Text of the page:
It was looking up the soundtrack on iTunes afterward, though, that made me realize an irony about Men, Women & Children -- I didn't actually need to go to the theater to see this movie, as it was already available, you guessed it, on the internet. In fact, it didn't even bear the typical iTunes new release rental price of $5.99 or $6.99. I could have rented this movie for a mere $3.99 in standard definition.
I think this says something about just how much this movie came and went. Having seen the trailer months ago, I had this movie on my radar for plenty of time. Yet I didn't hear anyone talking about it in the U.S. when it was released -- the substantial negative buzz originated from its screening in Toronto in September. I thought it wasn't due in theaters until Christmastime, and then one day I realized it had already come and gone (making fewer than $1 million in the U.S.) and was playing here in Australia without much fanfare.
The reason I chose it on Tuesday, for discount movie night at the Sun Theatre in Yarraville, was because it was the movie I most wanted to see that was not already available from iTunes (or so I thought). You see, we find ourselves in a weird time of the year in Australia, where the holiday releases are just out of reach, and some of the stuff that's hitting theaters now is also debuting on video in the U.S. Other contenders for a discount night movie included things like The Captive and The Congress, but I knew those could be gotten for half of even the discount price via Apple. I thought I was being smart by grabbing something that wouldn't otherwise be available to me until after my ranking deadline in January, but alas, no.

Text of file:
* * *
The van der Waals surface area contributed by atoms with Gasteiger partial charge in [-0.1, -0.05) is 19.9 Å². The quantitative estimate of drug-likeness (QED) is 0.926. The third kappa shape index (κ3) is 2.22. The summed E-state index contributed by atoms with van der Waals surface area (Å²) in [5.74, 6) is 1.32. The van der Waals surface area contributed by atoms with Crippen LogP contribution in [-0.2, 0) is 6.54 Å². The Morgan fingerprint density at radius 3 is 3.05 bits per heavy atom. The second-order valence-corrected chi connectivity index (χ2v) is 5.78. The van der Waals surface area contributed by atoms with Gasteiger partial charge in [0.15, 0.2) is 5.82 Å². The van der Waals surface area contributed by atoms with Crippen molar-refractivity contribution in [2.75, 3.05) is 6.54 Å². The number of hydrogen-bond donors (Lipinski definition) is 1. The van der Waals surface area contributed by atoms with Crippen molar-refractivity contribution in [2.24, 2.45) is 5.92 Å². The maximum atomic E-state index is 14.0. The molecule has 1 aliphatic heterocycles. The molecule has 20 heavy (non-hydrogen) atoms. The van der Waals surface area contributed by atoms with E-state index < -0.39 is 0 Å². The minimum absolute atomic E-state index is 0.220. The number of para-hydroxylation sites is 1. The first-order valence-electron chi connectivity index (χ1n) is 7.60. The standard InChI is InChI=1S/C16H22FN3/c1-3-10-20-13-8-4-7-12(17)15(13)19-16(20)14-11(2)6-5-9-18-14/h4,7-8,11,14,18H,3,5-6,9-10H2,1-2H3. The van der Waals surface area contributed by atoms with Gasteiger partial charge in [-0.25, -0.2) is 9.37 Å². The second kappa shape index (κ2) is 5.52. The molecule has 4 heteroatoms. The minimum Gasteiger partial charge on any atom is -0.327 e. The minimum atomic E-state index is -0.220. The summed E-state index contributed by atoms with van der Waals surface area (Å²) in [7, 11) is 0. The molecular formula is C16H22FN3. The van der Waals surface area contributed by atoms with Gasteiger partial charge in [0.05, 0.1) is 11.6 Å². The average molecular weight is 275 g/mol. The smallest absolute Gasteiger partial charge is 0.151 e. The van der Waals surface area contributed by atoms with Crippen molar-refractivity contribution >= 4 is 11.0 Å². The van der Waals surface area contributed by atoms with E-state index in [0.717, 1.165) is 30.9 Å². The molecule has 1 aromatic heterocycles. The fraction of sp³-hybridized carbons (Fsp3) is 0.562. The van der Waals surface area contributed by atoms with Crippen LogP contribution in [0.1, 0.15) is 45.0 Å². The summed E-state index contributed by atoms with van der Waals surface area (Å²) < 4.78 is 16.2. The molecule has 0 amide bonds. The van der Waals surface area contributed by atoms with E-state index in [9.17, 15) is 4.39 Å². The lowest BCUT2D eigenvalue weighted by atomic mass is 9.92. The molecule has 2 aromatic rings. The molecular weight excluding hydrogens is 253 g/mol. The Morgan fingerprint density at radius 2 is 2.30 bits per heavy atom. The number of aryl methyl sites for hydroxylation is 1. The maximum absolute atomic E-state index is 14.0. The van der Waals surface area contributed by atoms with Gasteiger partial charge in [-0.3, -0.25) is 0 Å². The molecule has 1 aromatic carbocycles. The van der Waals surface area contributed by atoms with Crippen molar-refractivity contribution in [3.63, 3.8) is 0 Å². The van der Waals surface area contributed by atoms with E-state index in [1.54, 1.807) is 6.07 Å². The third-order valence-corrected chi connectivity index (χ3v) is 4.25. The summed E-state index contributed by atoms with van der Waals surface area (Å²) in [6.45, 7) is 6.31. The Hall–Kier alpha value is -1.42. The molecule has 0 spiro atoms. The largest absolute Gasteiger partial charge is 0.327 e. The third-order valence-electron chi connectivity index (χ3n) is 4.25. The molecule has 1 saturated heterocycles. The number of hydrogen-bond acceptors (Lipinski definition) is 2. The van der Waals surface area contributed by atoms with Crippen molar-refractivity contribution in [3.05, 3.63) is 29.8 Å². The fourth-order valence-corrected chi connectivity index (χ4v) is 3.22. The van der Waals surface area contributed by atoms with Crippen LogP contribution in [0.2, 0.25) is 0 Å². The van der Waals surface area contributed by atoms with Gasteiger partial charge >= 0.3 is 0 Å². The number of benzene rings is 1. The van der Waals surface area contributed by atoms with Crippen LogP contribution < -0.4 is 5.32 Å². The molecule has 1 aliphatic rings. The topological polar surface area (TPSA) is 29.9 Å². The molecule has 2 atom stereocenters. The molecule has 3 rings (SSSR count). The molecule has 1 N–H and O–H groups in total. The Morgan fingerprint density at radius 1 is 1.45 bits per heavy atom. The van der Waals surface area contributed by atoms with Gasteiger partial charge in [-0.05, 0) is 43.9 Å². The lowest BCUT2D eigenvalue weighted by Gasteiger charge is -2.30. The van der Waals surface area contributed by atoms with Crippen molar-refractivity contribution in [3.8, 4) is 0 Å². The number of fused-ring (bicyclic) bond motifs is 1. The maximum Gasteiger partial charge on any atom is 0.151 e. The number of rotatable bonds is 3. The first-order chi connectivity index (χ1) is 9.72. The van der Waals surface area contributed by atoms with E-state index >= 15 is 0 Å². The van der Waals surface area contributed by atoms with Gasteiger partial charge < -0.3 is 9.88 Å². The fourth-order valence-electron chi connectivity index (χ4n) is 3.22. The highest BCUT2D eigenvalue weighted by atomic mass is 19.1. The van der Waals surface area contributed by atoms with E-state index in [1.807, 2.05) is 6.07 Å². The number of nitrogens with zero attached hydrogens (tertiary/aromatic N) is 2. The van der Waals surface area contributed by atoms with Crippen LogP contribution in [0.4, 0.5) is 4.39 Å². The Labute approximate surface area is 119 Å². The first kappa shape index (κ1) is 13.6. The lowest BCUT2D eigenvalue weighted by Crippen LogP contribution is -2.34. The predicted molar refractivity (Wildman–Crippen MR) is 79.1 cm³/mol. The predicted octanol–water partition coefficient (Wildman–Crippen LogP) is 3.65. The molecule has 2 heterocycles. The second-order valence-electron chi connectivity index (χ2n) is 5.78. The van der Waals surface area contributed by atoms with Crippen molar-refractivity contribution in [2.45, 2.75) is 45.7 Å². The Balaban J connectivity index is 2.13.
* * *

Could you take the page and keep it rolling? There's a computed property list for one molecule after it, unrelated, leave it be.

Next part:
Well, at least I got one half of a good movie out of it ... and a movie that is, indeed, probably more maligned than it truly deserves to be.
Wednesday, December 17, 2014
Roman Polanski used to paint on big canvases.
A sprawling noir that penetrates every seedy corner of Los Angeles (Chinatown). A kidnapping thriller that meanders through modern-day Paris (Frantic). A holocaust drama about a preternaturally talented musician (The Pianist). An adaptation of one of the most beloved pieces of British literature (Oliver Twist). Actually, make that two (Tess).
Even when his settings were confined to comparatively small spaces, they dealt with heady, big-canvas issues (witchcraft/devil possession in Rosemary's Baby).
Lately, though, the walls have been closing in on the now-octogenarian.
The French language Venus in Fur marks Polanski's second straight film where his characters are like birds stuck in houses, flapping desperately at skylights, trying to get out of their prisons.